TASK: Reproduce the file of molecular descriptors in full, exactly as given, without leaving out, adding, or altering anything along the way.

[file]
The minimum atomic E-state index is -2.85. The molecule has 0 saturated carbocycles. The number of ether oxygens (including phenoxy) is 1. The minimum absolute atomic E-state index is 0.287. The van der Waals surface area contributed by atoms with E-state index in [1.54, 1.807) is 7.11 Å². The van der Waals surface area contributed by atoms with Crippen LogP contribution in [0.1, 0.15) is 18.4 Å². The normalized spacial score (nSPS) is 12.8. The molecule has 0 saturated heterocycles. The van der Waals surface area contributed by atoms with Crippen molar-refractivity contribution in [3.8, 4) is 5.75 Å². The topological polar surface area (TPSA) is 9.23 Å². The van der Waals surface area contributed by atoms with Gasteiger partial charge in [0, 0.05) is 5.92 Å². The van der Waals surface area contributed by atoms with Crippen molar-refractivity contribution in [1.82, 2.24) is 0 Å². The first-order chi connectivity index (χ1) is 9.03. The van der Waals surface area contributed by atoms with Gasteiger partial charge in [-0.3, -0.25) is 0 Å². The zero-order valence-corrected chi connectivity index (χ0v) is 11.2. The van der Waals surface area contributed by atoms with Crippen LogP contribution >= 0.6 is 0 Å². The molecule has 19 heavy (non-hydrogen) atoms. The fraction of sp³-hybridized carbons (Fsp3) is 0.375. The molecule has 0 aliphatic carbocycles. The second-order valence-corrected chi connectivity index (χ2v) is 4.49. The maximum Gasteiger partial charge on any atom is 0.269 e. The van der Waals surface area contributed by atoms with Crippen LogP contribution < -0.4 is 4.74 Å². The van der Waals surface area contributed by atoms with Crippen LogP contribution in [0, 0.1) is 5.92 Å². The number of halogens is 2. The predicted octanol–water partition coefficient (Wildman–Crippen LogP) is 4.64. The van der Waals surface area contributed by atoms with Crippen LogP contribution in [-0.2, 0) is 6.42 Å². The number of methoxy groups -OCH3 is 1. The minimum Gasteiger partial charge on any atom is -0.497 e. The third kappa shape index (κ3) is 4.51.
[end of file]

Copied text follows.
The minimum atomic E-state index is -2.85. The molecule has 0 saturated carbocycles. The number of ether oxygens (including phenoxy) is 1. The minimum absolute atomic E-state index is 0.287. The van der Waals surface area contributed by atoms with E-state index in [1.54, 1.807) is 7.11 Å². The van der Waals surface area contributed by atoms with Crippen LogP contribution in [0.1, 0.15) is 18.4 Å². The normalized spacial score (nSPS) is 12.8. The molecule has 0 saturated heterocycles. The van der Waals surface area contributed by atoms with Crippen molar-refractivity contribution in [3.8, 4) is 5.75 Å². The topological polar surface area (TPSA) is 9.23 Å². The van der Waals surface area contributed by atoms with Gasteiger partial charge in [0, 0.05) is 5.92 Å². The van der Waals surface area contributed by atoms with Crippen molar-refractivity contribution in [1.82, 2.24) is 0 Å². The first-order chi connectivity index (χ1) is 9.03. The van der Waals surface area contributed by atoms with Gasteiger partial charge in [-0.3, -0.25) is 0 Å². The zero-order valence-corrected chi connectivity index (χ0v) is 11.2. The van der Waals surface area contributed by atoms with Crippen LogP contribution >= 0.6 is 0 Å². The molecule has 19 heavy (non-hydrogen) atoms. The fraction of sp³-hybridized carbons (Fsp3) is 0.375. The molecule has 0 aliphatic carbocycles. The second-order valence-corrected chi connectivity index (χ2v) is 4.49. The maximum Gasteiger partial charge on any atom is 0.269 e. The van der Waals surface area contributed by atoms with Crippen LogP contribution < -0.4 is 4.74 Å². The van der Waals surface area contributed by atoms with Crippen LogP contribution in [0, 0.1) is 5.92 Å². The number of halogens is 2. The predicted octanol–water partition coefficient (Wildman–Crippen LogP) is 4.64. The van der Waals surface area contributed by atoms with Crippen LogP contribution in [-0.2, 0) is 6.42 Å². The number of methoxy groups -OCH3 is 1. The minimum Gasteiger partial charge on any atom is -0.497 e. The third kappa shape index (κ3) is 4.51.